Slip and Fall on Private Property
Injuries sustained in slip-and-fall accidents on private property – whether at a big box store or your neighbor’s garage – are compensable through a legal principle known as premises liability. The idea is property owners and operators owe a duty to lawful guests to maintain the site in reasonably safe condition. As our Miami slip-and-fall accident attorneys can explain, the expected level of care can fluctuate depending on the designation of the visitor.
In general, slip-and-fall claims stemming from private property accidents are less convoluted than those that occurred on public property. Private property owners do not have the benefits or protection of sovereign immunity, strict notice requirements or damage caps that limit liability. That does not mean these claims are a slam-dunk. Just because you fell and were hurt does not mean you will be entitled to damages. In fact, these cases are often more complex than people realize.
Slip-and-fall claims are the most common form of premises liability because walking surfaces are so commonly perilous. You have a right to expect when entering a business or other private property that you will be walking into a reasonably safe environment.
You can potentially show a property owner is liable if you can prove there was a defective condition on the site and it caused your injuries. You must show the property owner/ operator:
- Owed you a duty of care. (This will generally extend to people who are lawfully on site).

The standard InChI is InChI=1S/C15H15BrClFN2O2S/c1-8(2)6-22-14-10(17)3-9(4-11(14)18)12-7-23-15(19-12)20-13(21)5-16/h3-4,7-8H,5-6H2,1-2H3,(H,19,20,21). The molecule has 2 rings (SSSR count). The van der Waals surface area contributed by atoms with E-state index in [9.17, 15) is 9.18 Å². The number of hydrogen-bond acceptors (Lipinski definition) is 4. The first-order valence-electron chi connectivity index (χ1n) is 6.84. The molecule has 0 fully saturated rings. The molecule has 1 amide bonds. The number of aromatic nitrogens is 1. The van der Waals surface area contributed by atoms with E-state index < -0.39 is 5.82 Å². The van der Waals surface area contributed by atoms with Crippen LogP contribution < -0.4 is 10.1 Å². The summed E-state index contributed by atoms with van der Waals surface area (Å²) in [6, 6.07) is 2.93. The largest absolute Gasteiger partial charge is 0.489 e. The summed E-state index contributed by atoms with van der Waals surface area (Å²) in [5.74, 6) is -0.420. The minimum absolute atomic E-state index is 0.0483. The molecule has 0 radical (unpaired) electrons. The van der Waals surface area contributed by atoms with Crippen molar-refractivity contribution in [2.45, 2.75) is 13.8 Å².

- Breached that duty to exercise reasonable care in maintaining, inspecting or repairing its property and failed to warn about that dangerous condition.
- Caused your injuries by breaching that duty of care.
In some cases, there may be more than one party liable for slip-and-fall accidents. For example, if your injury occurs on a commercial property, there might be some degree of liability by both the owner of the property and the commercial lessor.
Some examples of private property sites where slip-and-falls may occur:
- Theme parks
- Retirement homes
- Private homes
If you have suffered serious injury as a result of a fall in one of these locations, an experienced attorney can help.Property Owner Duty of Care
All property owners have a responsibility to keep their sites reasonably safe for those who lawfully enter. However, there are varying degrees of duty, depending on the purpose of the victim’s visit. These are:
Shoppers at a store are considered “business invitees,” on site for the benefit of the property owner. They are owed the highest duty of care. That means maintaining the site in reasonably safe condition, warning of dangers and correcting those hazards within a reasonable time. There are also “public invitees,” who are invited to enter or remain on land for a purpose for which the land is held open to the public.
A traveling salesman coming to your Miami home to sell you knives would be considered a “licensee.” He may be lawfully on site, but for his own benefit. The Florida Supreme Court defined licensees in the 1953 case of Stewart v. Texas Co. The court ruled that when a property owner allows someone to enter for the guest’s convenience, there is no duty except not to harm the guest willfully or wantonly or to set traps or recklessly expose the guest to danger. There is no requirement that property owners be active or vigilant.